Friday, December 10, 2010

Prize Giving

I remember how the end of the school year felt back at home while growing up. It was always a nostalgic time with classrooms being disassembled after a year’s worth of time with friends and teachers. The warm days of early June reminded teachers and student alike that their summer vacations were just days away. There was always an end of the school year assembly where certificates were given for accomplishments made. My parents and grandparents came and took lots of pictures and gave warm hugs for another year completed.

And now having lived in Samoa, I’ve found that the similar traditions take place for the children of this island nation in the Pacific. Although Samoa lacks the change of seasons, and is perpetually hot, I was still able to sense a change of mood at the school as our year ended and the kids prepared for their advancement to the next year.

Samoa’s schools celebrate prize giving their last day of school, although it’s an event that is a few weeks in the planning. Prize giving is a chance for parents to come and visit the school and see their children receive gifts from their teachers. Although teachers in Samoa see the parents of their students every day in the village, either while playing bingo, going for an evening walk, or stopping by the local store, they hardly ever discuss a student’s progress and teacher parent conferences don’t exist here. So prize giving is probably the one day of the year where teachers, parents and students truly connect in a meaningful way in terms of accomplishments related to school.

Prize giving is something I began hearing about a year ago. Volunteers who had already experienced it warned us about it well in advance. But now having lived through it, I think it was a great event to wrap up the school year. When I asked other volunteers in the office to describe prize giving at their school in one word, here’s what they said. Jenny C. from Group 82 said “wild.” Tiffany, also from 82 said “superfluous,” while Corina, also from the same group said “Christmas.” Lisa, from Group 79 summed up the event with the word, “emotional.” My word would have to be “thoughtful.”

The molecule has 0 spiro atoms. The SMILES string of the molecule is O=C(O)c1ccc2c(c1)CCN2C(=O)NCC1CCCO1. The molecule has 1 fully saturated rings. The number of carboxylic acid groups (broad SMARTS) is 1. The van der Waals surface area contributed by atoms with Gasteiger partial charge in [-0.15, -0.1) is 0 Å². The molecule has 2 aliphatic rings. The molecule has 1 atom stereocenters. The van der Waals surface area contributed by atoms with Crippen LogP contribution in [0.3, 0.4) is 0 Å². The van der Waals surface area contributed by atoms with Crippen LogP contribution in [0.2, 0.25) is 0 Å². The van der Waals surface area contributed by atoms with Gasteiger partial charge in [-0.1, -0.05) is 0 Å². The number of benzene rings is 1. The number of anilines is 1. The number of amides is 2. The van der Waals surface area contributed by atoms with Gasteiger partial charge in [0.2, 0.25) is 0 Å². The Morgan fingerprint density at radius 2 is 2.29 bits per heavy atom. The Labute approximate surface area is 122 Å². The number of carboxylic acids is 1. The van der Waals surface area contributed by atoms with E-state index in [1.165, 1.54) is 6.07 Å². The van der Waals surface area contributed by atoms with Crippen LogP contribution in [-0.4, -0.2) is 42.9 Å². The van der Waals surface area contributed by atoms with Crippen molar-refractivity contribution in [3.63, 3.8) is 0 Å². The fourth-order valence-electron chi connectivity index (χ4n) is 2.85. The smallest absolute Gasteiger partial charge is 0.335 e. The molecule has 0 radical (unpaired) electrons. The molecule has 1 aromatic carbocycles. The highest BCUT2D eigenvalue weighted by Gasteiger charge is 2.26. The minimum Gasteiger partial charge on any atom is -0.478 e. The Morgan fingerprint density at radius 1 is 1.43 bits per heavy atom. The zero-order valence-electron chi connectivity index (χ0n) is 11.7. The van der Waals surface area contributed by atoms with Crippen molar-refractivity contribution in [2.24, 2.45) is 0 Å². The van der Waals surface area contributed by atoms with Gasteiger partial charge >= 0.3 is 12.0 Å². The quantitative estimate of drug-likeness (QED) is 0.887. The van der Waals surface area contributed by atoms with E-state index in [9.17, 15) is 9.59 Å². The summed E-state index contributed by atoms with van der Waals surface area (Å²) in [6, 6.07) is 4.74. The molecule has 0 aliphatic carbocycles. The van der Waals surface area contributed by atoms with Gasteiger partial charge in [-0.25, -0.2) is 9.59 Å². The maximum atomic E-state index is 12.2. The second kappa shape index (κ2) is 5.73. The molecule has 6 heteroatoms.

Our school began preparing for the event a couple weeks before when the teachers taught the students, years 1-8 dance motions for a Samoan song. Then the older years, 7 and 8 did a dance on their own. Dance and music are a huge part of Samoan culture, so this was a great way for the kids to unwind after 10 months in the classroom. Watching the smiles on their faces as they learned the dances was exciting to see. It also taught them about working together, since it was choreographed, and the younger kids were having to watch the older kids. After listening to the same two songs play over and over and over and over for two weeks, I was one song away from scratching the CD. But now looking back, I realize that whenever I hear those songs, I’ll always remember those kids and our first year together. Just today on the bus into town, one of them was playing on the radio and I just smiled at the thought of our time together.

Food is a huge part of social gatherings in Samoa. Between the help from families in the village, and the teachers, we were planning to feed all the family members who attended the prize giving. I didn’t want to be left out, so I offered to bring a fruit salad and popcorn. Also, the night before prize giving all the kids came up to the school with palm fronds to weave traditional Samoan baskets that the food would be served on. They had probably over 150 baskets! The next morning the food began arriving in huge pots that you would see used in a kitchen of a college campus’ cafeteria. We were busy organizing all the food as it arrived and placing foil in all the baskets from the night before.

For prizes, the teachers go all out. These are people who don’t have a lot of money but splurge for the kids on this one occasion. Many of the kids who receive prizes were receiving bowls and bags of chips, cookies, or candies. I had made certificates for my year 7 English class since they were the kids who I had taught the most throughout the year. I gave awards for the top grades on the final exam (ranking students based on test results and making it public is very common for this culture), as well as for attendance, overall best homework throughout the year, as well as a certificate for the student who washed their hands the most in our hand washing competition. I gave an award for the student who was most improved. That one went to Neueli, who could barely read English at the beginning of the year, but now is doing a wonderful job and is always excited to be in the classroom!